How to Prevent and Treat Ear Mites in Cats
How to Prevent and Treat Ear Mites in Cats
28 March, 2017
ear mites in cats

Ear mites in cats are very common and need to be treated as soon as they occur. Ear mites are microscopic parasites which infect your cat’s ears. They tend to gravitate towards cat’s ear canal where they feed on skin debris. The mites create irritation and itchiness, which causes cats to scratch their ears which can then cause lead to further problems.

The symptoms of ear mites are the following:

Excessive scratching of the ears, excessive shaking of the head, dizziness, flattened ears and/or an unpleasant odor, fresh or dried blood inside of the ear canal which may resemble coffee grounds, small  white or black dots which are the actual mites.

Ear mites can also cause excessive amounts of wax in your cats’ ears

Ear mites cause the lining of the cat’s ear canal to produce excessive amounts of wax. This wax is typically a dark brown and can sometimes look like waxy dirt in your cat’s ears.  A cat with healthy ears will have minimal earwax. If you see something that resembles coffee grounds or dirt in the ear, this is a sign of ear mites or a health issue.

If you suspect your cat has ear mites, take your cat to the veterinarian immediately

Ear mites are sometimes found not only in cat’s ears but can travel all over the cat’s body. Without treatment, your cat’s ear mite infestation can spread to other cats or dogs in your home. All family pets have to be treated if mites are found on just one animal which is why you should see your vet immediately.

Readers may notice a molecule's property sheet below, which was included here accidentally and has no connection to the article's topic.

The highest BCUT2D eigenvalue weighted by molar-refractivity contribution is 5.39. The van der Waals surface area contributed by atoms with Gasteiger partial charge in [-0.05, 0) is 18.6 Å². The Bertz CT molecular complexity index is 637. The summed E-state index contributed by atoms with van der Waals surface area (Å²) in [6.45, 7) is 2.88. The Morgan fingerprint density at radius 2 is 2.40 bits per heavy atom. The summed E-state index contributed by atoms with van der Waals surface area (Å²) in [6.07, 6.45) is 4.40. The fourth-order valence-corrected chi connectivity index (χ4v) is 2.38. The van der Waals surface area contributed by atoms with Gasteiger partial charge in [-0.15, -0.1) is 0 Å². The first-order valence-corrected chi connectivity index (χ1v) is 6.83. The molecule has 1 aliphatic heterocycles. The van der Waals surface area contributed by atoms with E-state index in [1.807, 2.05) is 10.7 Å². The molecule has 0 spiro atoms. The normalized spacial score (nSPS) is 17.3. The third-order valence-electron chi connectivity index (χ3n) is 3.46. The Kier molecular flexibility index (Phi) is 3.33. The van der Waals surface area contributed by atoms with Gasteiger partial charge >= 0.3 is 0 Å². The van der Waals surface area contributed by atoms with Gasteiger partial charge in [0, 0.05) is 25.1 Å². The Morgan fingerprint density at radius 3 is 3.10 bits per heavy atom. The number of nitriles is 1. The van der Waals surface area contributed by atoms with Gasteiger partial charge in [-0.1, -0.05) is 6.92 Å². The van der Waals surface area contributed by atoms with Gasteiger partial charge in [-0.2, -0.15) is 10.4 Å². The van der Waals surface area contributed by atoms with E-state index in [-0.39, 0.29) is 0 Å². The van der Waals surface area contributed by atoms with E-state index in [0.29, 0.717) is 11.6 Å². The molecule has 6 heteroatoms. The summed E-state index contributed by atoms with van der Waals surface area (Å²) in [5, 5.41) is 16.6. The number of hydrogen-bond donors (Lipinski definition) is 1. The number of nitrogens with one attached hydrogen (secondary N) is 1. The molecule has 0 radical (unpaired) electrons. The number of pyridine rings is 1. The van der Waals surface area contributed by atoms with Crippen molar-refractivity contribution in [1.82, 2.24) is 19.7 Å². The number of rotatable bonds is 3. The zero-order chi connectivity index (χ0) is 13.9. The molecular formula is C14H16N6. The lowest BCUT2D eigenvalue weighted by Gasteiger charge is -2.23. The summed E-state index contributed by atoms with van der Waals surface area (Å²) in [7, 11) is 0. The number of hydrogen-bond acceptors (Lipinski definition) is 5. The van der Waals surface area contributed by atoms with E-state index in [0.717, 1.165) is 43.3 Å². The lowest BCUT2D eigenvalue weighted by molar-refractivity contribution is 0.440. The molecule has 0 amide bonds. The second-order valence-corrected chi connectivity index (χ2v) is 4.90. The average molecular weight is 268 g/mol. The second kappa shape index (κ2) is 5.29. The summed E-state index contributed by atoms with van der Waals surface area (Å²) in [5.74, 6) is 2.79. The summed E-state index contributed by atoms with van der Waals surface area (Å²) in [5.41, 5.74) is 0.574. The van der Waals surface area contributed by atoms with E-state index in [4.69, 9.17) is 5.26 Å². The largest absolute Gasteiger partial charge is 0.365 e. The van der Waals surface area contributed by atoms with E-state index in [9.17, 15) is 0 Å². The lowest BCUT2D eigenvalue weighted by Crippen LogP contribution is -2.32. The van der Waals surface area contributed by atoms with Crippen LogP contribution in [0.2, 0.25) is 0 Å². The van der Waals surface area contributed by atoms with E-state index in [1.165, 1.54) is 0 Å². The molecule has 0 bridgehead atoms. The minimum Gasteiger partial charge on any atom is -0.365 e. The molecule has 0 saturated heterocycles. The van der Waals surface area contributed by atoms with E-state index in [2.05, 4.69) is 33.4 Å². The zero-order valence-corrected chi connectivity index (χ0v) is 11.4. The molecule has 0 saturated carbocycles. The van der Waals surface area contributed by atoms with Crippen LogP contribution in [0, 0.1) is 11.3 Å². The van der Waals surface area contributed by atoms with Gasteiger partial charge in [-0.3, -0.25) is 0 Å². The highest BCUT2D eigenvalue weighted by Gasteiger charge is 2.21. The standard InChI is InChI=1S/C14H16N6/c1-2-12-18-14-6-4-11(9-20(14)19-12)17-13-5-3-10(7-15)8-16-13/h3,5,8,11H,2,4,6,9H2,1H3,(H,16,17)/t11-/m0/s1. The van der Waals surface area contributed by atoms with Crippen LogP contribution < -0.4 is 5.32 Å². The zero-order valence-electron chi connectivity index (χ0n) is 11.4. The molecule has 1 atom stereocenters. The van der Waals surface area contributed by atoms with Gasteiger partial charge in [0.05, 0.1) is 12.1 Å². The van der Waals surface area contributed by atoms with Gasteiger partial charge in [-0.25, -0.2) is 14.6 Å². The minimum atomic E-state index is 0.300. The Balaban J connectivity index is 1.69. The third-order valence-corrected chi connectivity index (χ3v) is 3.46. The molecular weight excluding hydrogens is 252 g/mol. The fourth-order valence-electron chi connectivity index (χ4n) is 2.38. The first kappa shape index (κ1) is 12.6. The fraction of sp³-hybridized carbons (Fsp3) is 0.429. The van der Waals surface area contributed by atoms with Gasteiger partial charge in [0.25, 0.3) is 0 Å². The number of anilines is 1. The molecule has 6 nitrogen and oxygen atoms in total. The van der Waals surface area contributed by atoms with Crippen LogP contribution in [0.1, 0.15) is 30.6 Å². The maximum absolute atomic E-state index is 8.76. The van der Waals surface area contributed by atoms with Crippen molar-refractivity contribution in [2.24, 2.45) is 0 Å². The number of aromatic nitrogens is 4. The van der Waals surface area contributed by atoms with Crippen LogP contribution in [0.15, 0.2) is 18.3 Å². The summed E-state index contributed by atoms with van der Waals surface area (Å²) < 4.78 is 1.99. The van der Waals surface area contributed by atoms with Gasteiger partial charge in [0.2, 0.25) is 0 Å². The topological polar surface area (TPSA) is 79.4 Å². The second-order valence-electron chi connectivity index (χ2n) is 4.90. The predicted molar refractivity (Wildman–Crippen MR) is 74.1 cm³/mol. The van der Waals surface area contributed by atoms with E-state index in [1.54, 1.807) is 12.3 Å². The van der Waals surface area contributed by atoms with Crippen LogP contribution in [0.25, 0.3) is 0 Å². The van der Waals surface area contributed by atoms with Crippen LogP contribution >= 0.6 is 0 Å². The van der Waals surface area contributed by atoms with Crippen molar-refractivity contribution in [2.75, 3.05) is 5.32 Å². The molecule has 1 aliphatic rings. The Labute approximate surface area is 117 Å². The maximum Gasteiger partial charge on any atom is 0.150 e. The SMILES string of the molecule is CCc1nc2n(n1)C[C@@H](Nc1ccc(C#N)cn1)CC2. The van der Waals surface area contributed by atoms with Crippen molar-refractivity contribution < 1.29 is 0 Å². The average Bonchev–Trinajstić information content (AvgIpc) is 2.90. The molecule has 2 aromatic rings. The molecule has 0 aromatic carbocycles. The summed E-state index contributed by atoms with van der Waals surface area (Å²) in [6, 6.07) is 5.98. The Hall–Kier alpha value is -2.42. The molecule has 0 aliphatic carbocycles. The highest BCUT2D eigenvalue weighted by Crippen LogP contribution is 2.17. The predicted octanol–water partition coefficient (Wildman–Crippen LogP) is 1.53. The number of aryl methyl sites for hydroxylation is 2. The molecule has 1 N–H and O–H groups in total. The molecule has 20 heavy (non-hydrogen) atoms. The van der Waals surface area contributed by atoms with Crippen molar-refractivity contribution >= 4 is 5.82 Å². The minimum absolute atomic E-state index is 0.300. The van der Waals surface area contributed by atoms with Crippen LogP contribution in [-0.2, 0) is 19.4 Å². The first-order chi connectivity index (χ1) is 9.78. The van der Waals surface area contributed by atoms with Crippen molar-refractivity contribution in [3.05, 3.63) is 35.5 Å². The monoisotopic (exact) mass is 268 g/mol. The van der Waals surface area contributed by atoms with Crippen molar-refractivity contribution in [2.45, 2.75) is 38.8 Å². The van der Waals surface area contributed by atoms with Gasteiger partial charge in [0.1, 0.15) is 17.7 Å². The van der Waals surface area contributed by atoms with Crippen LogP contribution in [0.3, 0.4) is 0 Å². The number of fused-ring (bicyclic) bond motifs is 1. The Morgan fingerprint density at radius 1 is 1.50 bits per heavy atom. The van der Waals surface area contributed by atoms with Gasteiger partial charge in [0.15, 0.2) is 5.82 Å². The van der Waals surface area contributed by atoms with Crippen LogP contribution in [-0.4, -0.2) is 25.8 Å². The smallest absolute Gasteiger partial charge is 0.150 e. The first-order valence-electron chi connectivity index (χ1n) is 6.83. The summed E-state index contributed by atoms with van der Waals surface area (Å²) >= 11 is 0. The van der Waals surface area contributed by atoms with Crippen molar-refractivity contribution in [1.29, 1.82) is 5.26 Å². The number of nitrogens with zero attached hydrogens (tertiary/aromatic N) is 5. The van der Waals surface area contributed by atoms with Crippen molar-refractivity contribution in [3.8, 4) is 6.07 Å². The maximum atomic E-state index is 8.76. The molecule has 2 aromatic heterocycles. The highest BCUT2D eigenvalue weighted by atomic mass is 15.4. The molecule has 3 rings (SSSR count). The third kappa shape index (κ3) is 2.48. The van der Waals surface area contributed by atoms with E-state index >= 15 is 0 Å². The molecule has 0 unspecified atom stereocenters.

Ear mites are extremely tiny and not always visible to the naked eye, so a vet examine your cat’s ears with an otoscope.  A secondary infection can result if the ear mite infestation is not treated. The sooner you bring your cat to the vet, the better.

Treatment and prevention of ear mites

First you must treat the ears. Clean your cat’s ears, then apply ear mite drops to the ear canal for seven days. Ear mite medications are safe and can even be applied to kittens. Your vet can recommend treatment and then you will continue applying the drops from home over the next week.

Because mites can be located outside the ear area, the entire body of the cat should also be treated. Your cat should be bathed with an anti-parasite shampoo. These products are available everywhere – pet stores, on-line or your vet can make a recommendation.

How to prevent ear mites from occurring

One of the most effective treatments for ear mites in your cat is prevention.  There are different topical solutions on the market that your vet can recommend which prevent ear mites.  If you apply an ointment to your cat’s ears’ monthly, it is unlikely that he or she will ever get ear mites.

Routine cleaning of your cat’s ears will alert you to any early problems. If your pet has recently recovered from ear mites, be sure to thoroughly clean his bedding and check your other pets for infestation.

Make sure to check all your pets for ear mites

If you have more than one pet and suspect one of them has ear mites, check all their ears. Ear mites spread easily between animals if they sleep together or groom each other.  If you only treat the affected pet, it might be that other pets harbor the parasite but don’t show signs, and can act as a reservoir for re-infection.

Your kitty will start to feel relief soon after treatment begins, but make sure to complete the full course of treatment to make sure the ear mites are gone for good!

 

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